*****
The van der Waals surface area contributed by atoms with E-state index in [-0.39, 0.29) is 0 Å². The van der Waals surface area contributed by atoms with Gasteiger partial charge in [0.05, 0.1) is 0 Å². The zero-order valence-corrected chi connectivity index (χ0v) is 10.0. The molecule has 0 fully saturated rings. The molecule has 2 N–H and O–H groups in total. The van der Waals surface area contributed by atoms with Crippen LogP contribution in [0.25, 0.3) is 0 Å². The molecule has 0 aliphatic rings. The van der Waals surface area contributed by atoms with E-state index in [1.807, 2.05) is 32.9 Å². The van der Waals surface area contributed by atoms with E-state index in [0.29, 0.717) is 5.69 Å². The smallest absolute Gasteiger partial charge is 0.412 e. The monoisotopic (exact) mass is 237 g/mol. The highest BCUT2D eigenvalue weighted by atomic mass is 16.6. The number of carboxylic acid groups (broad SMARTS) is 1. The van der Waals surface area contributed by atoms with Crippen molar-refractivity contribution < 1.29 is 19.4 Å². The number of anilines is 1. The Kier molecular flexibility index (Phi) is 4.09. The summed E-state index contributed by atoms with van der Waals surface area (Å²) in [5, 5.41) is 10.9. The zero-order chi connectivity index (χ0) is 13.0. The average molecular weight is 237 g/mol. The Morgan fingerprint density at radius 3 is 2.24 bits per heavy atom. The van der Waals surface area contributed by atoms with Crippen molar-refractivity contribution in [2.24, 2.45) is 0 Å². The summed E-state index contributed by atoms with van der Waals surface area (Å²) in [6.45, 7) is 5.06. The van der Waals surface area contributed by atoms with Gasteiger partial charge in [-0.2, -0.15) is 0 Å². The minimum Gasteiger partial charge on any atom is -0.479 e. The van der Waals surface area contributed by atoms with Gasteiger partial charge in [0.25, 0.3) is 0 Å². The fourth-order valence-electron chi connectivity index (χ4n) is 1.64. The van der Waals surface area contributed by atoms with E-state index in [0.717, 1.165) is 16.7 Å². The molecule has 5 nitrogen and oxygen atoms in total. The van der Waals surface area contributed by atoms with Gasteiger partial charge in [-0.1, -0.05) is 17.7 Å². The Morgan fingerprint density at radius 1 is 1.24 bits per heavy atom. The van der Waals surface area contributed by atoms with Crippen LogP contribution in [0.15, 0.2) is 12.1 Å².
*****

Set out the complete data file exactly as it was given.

The van der Waals surface area contributed by atoms with E-state index in [-0.39, 0.29) is 0 Å². The van der Waals surface area contributed by atoms with Gasteiger partial charge in [0.05, 0.1) is 0 Å². The zero-order valence-corrected chi connectivity index (χ0v) is 10.0. The molecule has 0 fully saturated rings. The molecule has 2 N–H and O–H groups in total. The van der Waals surface area contributed by atoms with Crippen LogP contribution in [0.25, 0.3) is 0 Å². The molecule has 0 aliphatic rings. The van der Waals surface area contributed by atoms with E-state index in [1.807, 2.05) is 32.9 Å². The van der Waals surface area contributed by atoms with E-state index in [0.29, 0.717) is 5.69 Å². The smallest absolute Gasteiger partial charge is 0.412 e. The monoisotopic (exact) mass is 237 g/mol. The highest BCUT2D eigenvalue weighted by atomic mass is 16.6. The number of carboxylic acid groups (broad SMARTS) is 1. The van der Waals surface area contributed by atoms with Crippen molar-refractivity contribution < 1.29 is 19.4 Å². The number of anilines is 1. The Kier molecular flexibility index (Phi) is 4.09. The summed E-state index contributed by atoms with van der Waals surface area (Å²) in [5, 5.41) is 10.9. The zero-order chi connectivity index (χ0) is 13.0. The average molecular weight is 237 g/mol. The Morgan fingerprint density at radius 3 is 2.24 bits per heavy atom. The van der Waals surface area contributed by atoms with Crippen molar-refractivity contribution in [2.24, 2.45) is 0 Å². The summed E-state index contributed by atoms with van der Waals surface area (Å²) in [6.45, 7) is 5.06. The van der Waals surface area contributed by atoms with Gasteiger partial charge in [-0.2, -0.15) is 0 Å². The minimum Gasteiger partial charge on any atom is -0.479 e. The van der Waals surface area contributed by atoms with Gasteiger partial charge in [0.25, 0.3) is 0 Å². The fourth-order valence-electron chi connectivity index (χ4n) is 1.64. The van der Waals surface area contributed by atoms with E-state index in [0.717, 1.165) is 16.7 Å². The molecule has 5 nitrogen and oxygen atoms in total. The van der Waals surface area contributed by atoms with Gasteiger partial charge in [-0.1, -0.05) is 17.7 Å². The Morgan fingerprint density at radius 1 is 1.24 bits per heavy atom. The van der Waals surface area contributed by atoms with Crippen LogP contribution in [0.15, 0.2) is 12.1 Å².